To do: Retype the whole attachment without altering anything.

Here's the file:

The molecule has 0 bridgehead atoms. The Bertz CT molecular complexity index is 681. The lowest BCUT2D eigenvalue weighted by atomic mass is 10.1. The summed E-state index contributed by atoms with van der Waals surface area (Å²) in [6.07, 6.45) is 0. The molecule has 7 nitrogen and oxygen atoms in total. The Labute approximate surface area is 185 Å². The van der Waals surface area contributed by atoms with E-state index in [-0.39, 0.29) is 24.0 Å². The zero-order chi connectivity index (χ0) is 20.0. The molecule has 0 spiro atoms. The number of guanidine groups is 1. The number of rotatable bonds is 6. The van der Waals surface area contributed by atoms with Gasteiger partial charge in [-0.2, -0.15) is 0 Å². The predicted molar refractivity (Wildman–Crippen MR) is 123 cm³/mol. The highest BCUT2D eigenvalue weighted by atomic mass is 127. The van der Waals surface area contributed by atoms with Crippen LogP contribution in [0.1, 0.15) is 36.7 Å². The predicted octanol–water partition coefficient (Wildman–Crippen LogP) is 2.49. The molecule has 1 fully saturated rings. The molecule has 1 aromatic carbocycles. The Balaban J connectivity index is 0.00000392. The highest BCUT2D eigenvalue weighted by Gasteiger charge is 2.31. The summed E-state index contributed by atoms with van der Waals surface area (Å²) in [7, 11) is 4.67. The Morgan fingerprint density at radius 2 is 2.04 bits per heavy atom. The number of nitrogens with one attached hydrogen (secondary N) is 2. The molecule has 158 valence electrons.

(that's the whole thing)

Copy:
The molecule has 0 bridgehead atoms. The Bertz CT molecular complexity index is 681. The lowest BCUT2D eigenvalue weighted by atomic mass is 10.1. The summed E-state index contributed by atoms with van der Waals surface area (Å²) in [6.07, 6.45) is 0. The molecule has 7 nitrogen and oxygen atoms in total. The Labute approximate surface area is 185 Å². The van der Waals surface area contributed by atoms with E-state index in [-0.39, 0.29) is 24.0 Å². The zero-order chi connectivity index (χ0) is 20.0. The molecule has 0 spiro atoms. The number of guanidine groups is 1. The number of rotatable bonds is 6. The van der Waals surface area contributed by atoms with Gasteiger partial charge in [-0.2, -0.15) is 0 Å². The predicted molar refractivity (Wildman–Crippen MR) is 123 cm³/mol. The highest BCUT2D eigenvalue weighted by atomic mass is 127. The van der Waals surface area contributed by atoms with Crippen LogP contribution in [0.1, 0.15) is 36.7 Å². The predicted octanol–water partition coefficient (Wildman–Crippen LogP) is 2.49. The molecule has 1 fully saturated rings. The molecule has 1 aromatic carbocycles. The Balaban J connectivity index is 0.00000392. The highest BCUT2D eigenvalue weighted by Gasteiger charge is 2.31. The summed E-state index contributed by atoms with van der Waals surface area (Å²) in [7, 11) is 4.67. The Morgan fingerprint density at radius 2 is 2.04 bits per heavy atom. The number of nitrogens with one attached hydrogen (secondary N) is 2. The molecule has 158 valence electrons.